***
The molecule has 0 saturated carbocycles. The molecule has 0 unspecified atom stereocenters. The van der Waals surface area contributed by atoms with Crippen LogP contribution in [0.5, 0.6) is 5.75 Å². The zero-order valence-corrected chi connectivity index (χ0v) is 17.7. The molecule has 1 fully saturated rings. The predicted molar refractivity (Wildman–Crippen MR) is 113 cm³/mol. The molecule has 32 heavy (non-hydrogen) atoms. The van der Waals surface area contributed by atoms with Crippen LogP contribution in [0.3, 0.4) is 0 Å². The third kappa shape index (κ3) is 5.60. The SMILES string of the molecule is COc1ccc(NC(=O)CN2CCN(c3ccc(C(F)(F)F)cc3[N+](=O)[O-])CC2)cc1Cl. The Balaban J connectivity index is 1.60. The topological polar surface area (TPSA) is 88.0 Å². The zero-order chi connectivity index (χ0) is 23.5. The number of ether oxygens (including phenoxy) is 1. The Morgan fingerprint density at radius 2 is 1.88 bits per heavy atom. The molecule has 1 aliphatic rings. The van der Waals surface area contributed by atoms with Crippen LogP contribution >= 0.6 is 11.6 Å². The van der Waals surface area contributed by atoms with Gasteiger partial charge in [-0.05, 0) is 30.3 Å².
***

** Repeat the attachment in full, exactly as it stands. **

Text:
The molecule has 0 saturated carbocycles. The molecule has 0 unspecified atom stereocenters. The van der Waals surface area contributed by atoms with Crippen LogP contribution in [0.5, 0.6) is 5.75 Å². The zero-order valence-corrected chi connectivity index (χ0v) is 17.7. The molecule has 1 fully saturated rings. The predicted molar refractivity (Wildman–Crippen MR) is 113 cm³/mol. The molecule has 32 heavy (non-hydrogen) atoms. The van der Waals surface area contributed by atoms with Crippen LogP contribution in [0.3, 0.4) is 0 Å². The third kappa shape index (κ3) is 5.60. The SMILES string of the molecule is COc1ccc(NC(=O)CN2CCN(c3ccc(C(F)(F)F)cc3[N+](=O)[O-])CC2)cc1Cl. The Balaban J connectivity index is 1.60. The topological polar surface area (TPSA) is 88.0 Å². The zero-order chi connectivity index (χ0) is 23.5. The number of ether oxygens (including phenoxy) is 1. The Morgan fingerprint density at radius 2 is 1.88 bits per heavy atom. The molecule has 1 aliphatic rings. The van der Waals surface area contributed by atoms with Crippen LogP contribution >= 0.6 is 11.6 Å². The van der Waals surface area contributed by atoms with Gasteiger partial charge in [-0.05, 0) is 30.3 Å².